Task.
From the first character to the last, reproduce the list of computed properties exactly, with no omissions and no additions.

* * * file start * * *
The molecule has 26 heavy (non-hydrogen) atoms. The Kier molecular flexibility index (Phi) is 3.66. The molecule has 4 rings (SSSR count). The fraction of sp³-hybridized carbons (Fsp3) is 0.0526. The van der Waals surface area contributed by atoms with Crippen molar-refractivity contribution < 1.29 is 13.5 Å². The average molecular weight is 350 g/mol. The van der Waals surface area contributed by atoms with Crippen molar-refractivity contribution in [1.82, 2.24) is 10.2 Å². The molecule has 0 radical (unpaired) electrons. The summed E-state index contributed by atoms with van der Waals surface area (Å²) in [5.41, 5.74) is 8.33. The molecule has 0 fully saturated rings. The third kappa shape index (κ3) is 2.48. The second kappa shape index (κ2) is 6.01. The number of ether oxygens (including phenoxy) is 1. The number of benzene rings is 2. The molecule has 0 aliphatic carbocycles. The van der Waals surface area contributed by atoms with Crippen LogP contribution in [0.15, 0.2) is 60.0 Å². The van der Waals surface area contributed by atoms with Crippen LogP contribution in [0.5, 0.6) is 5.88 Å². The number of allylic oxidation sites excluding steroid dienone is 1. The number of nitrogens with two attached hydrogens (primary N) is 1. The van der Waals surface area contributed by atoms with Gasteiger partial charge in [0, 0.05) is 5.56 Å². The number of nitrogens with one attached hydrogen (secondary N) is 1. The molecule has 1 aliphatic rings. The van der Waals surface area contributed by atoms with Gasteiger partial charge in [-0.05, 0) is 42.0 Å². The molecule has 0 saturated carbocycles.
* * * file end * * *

The molecule has 26 heavy (non-hydrogen) atoms. The Kier molecular flexibility index (Phi) is 3.66. The molecule has 4 rings (SSSR count). The fraction of sp³-hybridized carbons (Fsp3) is 0.0526. The van der Waals surface area contributed by atoms with Crippen molar-refractivity contribution < 1.29 is 13.5 Å². The average molecular weight is 350 g/mol. The van der Waals surface area contributed by atoms with Crippen molar-refractivity contribution in [1.82, 2.24) is 10.2 Å². The molecule has 0 radical (unpaired) electrons. The summed E-state index contributed by atoms with van der Waals surface area (Å²) in [5.41, 5.74) is 8.33. The molecule has 0 fully saturated rings. The third kappa shape index (κ3) is 2.48. The second kappa shape index (κ2) is 6.01. The number of ether oxygens (including phenoxy) is 1. The number of benzene rings is 2. The molecule has 0 aliphatic carbocycles. The van der Waals surface area contributed by atoms with Crippen LogP contribution in [0.15, 0.2) is 60.0 Å². The van der Waals surface area contributed by atoms with Crippen LogP contribution in [0.5, 0.6) is 5.88 Å². The number of allylic oxidation sites excluding steroid dienone is 1. The number of nitrogens with two attached hydrogens (primary N) is 1. The van der Waals surface area contributed by atoms with Gasteiger partial charge in [0, 0.05) is 5.56 Å². The number of nitrogens with one attached hydrogen (secondary N) is 1. The molecule has 1 aliphatic rings. The van der Waals surface area contributed by atoms with Gasteiger partial charge in [-0.05, 0) is 42.0 Å². The molecule has 0 saturated carbocycles.